Joep Meijer, Climate Buddies:

Thanks for asking. The drought is omnipresent, the impacts are big, and everybody is aware of it. The biggest drive around the impact of the drought and messaging comes from http://stateimpact.npr.org/texas/drought/ which you can reach through drought@stateimpact.org. Interesting is that the relation to climate change is made by the people commenting and not so much the people hosting the site. That is what we see more here, the media/groups tend to talk about climate change indirectly (climate adaptation, water and energy policy). On a citizen level we see more and more people changing the make-up of their lawns, more and more people understand that it does not make sense to poor over $1,000 on their St. Augustine, just to keep it alive. We are seeing more and more native plants and more drought-tolerant grasses popping up. Still, we see policy makers do more of the same: build more pipelines, more water treatment plants, but conservation efforts and grey water usage etc. is still very much in its infancy. Fact is that people are willing to talk about water and drought and seem be taking it seriously. The link to their own behavior is often limited to their own utility bill.

Scharmel Roussel, Arkansas Interfaith Power and Light:

Nearly every day our daily paper has a front-page story on the record-breaking heat and drought. News stories quote weather people, but they do not necessarily relate the heat and drought to global warming. In fact, they almost always include a remark about record-breaking heat in past years or past decades. The newspaper did carry James Hansen’s editorial on global warming.

Arkansas Interfaith Power and Light posts links to items in the news – whether local or national – on our website and our facebook page. I also post a daily Take Action Tip – something positive people can do to conserve energy. In Arkansas, the message on energy conservation is more readily acceptable than the global warming / climate change message.

Our only daily statewide newspaper is very conservative. The local rural newspapers are even more conservative, for the most part. Some political leaders in Arkansas claim that fracking is the best economic thing ever; they know some of their constituents (those who give money to campaigns) are making money off fracking.

In Little Rock in June and in Fayetteville in July, Ark. IPL partnered with the Ark. Sierra Club to hold Town Hall meetings on the Arkansas Governor’s Energy Plan. Panelists made remarks, and then citizens went to the microphone. In Little Rock, the place was packed with about 100 people – all in favor of clean, renewable energy. Two staff members from the governor’s office were there. We had a good news article in the statewide paper the next day.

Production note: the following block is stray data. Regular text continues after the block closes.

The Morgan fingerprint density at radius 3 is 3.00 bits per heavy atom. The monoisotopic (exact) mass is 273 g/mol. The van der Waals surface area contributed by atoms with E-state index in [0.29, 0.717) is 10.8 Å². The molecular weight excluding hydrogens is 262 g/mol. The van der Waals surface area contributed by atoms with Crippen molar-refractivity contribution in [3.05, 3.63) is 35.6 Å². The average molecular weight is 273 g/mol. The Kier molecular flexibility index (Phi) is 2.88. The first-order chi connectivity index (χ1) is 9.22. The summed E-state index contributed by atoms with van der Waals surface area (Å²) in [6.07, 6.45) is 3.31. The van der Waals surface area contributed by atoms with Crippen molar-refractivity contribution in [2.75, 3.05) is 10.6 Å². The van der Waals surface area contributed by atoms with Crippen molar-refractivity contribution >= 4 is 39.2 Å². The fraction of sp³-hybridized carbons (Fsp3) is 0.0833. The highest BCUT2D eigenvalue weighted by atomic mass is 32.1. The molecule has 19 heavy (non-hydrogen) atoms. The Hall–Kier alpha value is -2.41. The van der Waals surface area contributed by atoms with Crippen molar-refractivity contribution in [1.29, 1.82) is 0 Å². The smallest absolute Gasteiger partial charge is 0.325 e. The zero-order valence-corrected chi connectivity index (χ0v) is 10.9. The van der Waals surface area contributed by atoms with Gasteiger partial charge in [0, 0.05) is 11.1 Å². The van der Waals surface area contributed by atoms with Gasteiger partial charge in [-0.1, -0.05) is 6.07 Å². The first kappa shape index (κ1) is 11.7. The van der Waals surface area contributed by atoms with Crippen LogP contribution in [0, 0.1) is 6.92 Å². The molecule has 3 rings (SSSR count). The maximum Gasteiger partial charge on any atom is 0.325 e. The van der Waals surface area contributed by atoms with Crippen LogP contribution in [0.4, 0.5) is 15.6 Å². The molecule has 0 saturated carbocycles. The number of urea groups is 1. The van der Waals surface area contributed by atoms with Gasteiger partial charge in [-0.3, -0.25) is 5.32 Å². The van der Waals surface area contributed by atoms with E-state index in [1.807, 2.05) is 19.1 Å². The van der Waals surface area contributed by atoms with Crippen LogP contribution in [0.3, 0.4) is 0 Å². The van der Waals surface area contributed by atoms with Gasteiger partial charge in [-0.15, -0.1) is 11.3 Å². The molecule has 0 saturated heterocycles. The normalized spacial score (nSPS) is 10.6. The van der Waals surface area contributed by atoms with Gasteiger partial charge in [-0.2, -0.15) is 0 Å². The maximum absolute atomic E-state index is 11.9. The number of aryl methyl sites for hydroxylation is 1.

For Arkansas Interfaith Power and Light, we always start our messaging with references to sacred texts that ask us to care for creation. And we still have rural Arkansas preachers who object to that.

It’s tricky in the South. But it is getting harder and harder for people to deny global warming.

My opinion is that we need to be careful and refrain from gloating with anything resembling an “I told you so” attitude. When children are dying in hot cars, farmers are losing crops, ranchers are losing cows, lakes are losing fish, and food prices are going up, we need to offer helpful suggestions on how people can reduce energy consumption and lower energy bills. When you are unemployed and hungry, you don’t want to hear about your carbon footprint.

People here don’t care how much you know; they want to know how much you care.

After the heat and drought subside, we will continue offering daily tips on reducing energy consumption. We do retrofit projects in low-income areas year-round, and we post pictures and stories to our website and our facebook page on the efforts of our volunteers.

It seems like the choir is always preaching to the choir. Facts don’t change opinions. Personal experience changes opinions. Retrofit projects help with that.